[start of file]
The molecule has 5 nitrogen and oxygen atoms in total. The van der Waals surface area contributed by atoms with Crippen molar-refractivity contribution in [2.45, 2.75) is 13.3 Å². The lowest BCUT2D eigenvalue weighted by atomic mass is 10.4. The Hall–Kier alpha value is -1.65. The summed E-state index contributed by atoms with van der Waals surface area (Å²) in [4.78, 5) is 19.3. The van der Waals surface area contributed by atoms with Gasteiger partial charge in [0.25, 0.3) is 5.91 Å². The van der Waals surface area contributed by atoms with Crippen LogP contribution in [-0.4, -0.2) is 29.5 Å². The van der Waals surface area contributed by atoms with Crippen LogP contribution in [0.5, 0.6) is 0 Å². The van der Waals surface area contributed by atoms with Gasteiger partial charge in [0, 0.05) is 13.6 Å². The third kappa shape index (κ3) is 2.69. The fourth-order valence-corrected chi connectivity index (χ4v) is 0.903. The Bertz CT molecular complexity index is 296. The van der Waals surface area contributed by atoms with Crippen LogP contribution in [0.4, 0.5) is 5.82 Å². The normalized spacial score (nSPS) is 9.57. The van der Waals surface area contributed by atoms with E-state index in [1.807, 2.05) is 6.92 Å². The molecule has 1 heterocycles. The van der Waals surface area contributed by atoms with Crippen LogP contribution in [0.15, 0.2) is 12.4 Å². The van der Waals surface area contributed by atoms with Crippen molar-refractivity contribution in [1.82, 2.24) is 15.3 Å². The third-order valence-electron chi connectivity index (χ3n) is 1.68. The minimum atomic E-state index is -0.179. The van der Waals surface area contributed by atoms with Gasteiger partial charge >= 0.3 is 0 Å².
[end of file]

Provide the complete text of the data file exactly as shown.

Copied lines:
The molecule has 5 nitrogen and oxygen atoms in total. The van der Waals surface area contributed by atoms with Crippen molar-refractivity contribution in [2.45, 2.75) is 13.3 Å². The lowest BCUT2D eigenvalue weighted by atomic mass is 10.4. The Hall–Kier alpha value is -1.65. The summed E-state index contributed by atoms with van der Waals surface area (Å²) in [4.78, 5) is 19.3. The van der Waals surface area contributed by atoms with Gasteiger partial charge in [0.25, 0.3) is 5.91 Å². The van der Waals surface area contributed by atoms with Crippen LogP contribution in [-0.4, -0.2) is 29.5 Å². The van der Waals surface area contributed by atoms with Crippen LogP contribution in [0.5, 0.6) is 0 Å². The van der Waals surface area contributed by atoms with Gasteiger partial charge in [0, 0.05) is 13.6 Å². The third kappa shape index (κ3) is 2.69. The fourth-order valence-corrected chi connectivity index (χ4v) is 0.903. The Bertz CT molecular complexity index is 296. The van der Waals surface area contributed by atoms with Crippen LogP contribution in [0.4, 0.5) is 5.82 Å². The normalized spacial score (nSPS) is 9.57. The van der Waals surface area contributed by atoms with E-state index in [1.807, 2.05) is 6.92 Å². The molecule has 1 heterocycles. The van der Waals surface area contributed by atoms with Crippen LogP contribution in [0.15, 0.2) is 12.4 Å². The van der Waals surface area contributed by atoms with Crippen molar-refractivity contribution in [1.82, 2.24) is 15.3 Å². The third-order valence-electron chi connectivity index (χ3n) is 1.68. The minimum atomic E-state index is -0.179. The van der Waals surface area contributed by atoms with Gasteiger partial charge >= 0.3 is 0 Å².